Birmingham looked good on both sides of the ball and belongs in the upper tier of AAF teams. They struggled a bit offensively until the final frame, in which they scored 17 of their 26 points. They had 86 rushing yards and two rushing touchdowns, but only averaged 2.5 yards per rush. The Iron were better through the air, in which Luis Perez threw for 252 yards even though his receivers had a case of the drops. He also showed a great command of the Iron offense and looks like one of the more NFL ready players in the league. If their running game can become more consistent and the Iron receivers stop dropping passes, they can be dangerous offensively. As for Birmingham’s defense? All I can say is look at the scoreboard. They pitched a shutout. It doesn’t matter that Christian Hackenberg missed a good amount of throws during the game. A shutout is a shutout. The defensive backs were all over the Express receivers and the pass rush was all over Hackenberg. They did give up over 100 yards rushing at four yards a carry, so it will be interesting to see if they get run on by other teams.

(Photo by Joe Robbins/AAF/Getty Images)

Standout: Johnathan Massaquoi (seven tackles, five solo, two sacks, three QB hits, three TFLs)

Massaquoi seemed to live in the Express’s backfield all day on Sunday, and he was a big reason the Iron pitched a shutout. Keeping Hackenberg uncomfortable was probably an important part of the game plan and he did that. He had the Iron’s two sacks and three of the five QB hits.

  1. Salt Lake Stallions (Lost 38-22 against Arizona Hotshots)

Yes, I know they lost. But power rankings aren’t about records. I think this team has the best chance to challenge the Hotshots in the West as configured. They were keeping up with the Hotshots until Woodrum got injured. They showed signs of a really balanced attack throughout the first half, scoring 16 of their 22 points before halftime. Once Woodrum left the game, the offense didn’t have the same rhythm. Brandon Oliver looked really good on his few touches, gaining 46 total yards on nine touches. The defense looked pretty good, but not great, in the first half. They struggled against the arguably the best offense in the AAF and tired quickly against the Hotshots up-tempo offense. The outside corners played well, limiting the Hotshots outside receivers, but the safeties and linebackers struggled to cover the slot receivers and tight ends. If Woodrum is out for a while, this team may drop further.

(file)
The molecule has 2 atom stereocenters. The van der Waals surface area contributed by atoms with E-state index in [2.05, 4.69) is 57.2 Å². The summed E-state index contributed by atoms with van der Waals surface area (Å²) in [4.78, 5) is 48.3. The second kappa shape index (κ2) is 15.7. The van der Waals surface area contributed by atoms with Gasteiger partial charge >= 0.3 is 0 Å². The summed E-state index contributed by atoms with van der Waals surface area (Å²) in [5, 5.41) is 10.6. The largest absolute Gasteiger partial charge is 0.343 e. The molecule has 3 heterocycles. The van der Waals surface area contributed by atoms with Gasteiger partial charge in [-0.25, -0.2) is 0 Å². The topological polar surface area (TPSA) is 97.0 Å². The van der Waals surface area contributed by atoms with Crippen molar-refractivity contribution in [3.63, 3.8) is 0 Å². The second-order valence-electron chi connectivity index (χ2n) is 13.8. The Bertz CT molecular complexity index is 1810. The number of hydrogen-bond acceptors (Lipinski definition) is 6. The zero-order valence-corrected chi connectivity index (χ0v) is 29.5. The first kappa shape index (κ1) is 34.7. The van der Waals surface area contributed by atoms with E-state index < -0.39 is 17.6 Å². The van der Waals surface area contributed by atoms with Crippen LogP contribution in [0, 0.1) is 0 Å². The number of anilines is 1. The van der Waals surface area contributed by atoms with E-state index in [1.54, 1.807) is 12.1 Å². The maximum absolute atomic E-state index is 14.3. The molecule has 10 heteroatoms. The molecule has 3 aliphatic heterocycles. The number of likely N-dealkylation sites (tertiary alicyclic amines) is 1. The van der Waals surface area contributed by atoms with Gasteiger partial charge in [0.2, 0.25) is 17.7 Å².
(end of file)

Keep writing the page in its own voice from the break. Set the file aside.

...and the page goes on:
Standout: Anthony Denham (seven targets, five receptions, 59 yards)

One big reason the Stallions offense struggled in the second half was the lack of production from its pass catchers outside of this guy. Denham was routinely open on crucial downs and made big catches. Look for high-level production from Denham throughout the season.

  1. San Antonio Commanders (Won 15-6 against San Diego Fleet)

The Commanders were an interesting watch on Saturday. At times they looked dominant, controlling both sides of the line of scrimmage on their way to 125 rushing yards and 255 passing yards. But other times they struggled, with Logan Woodside throwing two interceptions and completing only half of his passes, while the offensive line gave up three sacks and was eaten alive by Damontre Moore. One thing they did well was dominate the clock, as they had one drive in the 4th quarter that lasted nearly 10 minutes and basically sealed the game. Woodside looked good commanding the offense and on the field, despite his two picks. The defense was tremendous, holding a Mike Martz offense to six points. They also had six sacks and forced three turnovers. The defensive backs and pass rushers looked amazing, but their run defense worries me a little bit. They only gave up 99 yards, but it was at 6.2 yards a rush. But giving up only six points and pressuring a quarterback that much leads to good things, and it led to a win this week.

Credit: San Antonio Express

Standout: Mekale McKay (12 targets, 5 receptions, 80 yards)

Offense was hard to come by in this game. But when it did for San Antonio, “Big Play” McKay was usually involved. He averaged 16 yards a catch and made plays when the ball was in the air. He was a focus of San Diego’s defense, but still produced and was open quite a bit.

  1. San Diego Fleet (Lost 15-6 against San Antonio Commanders)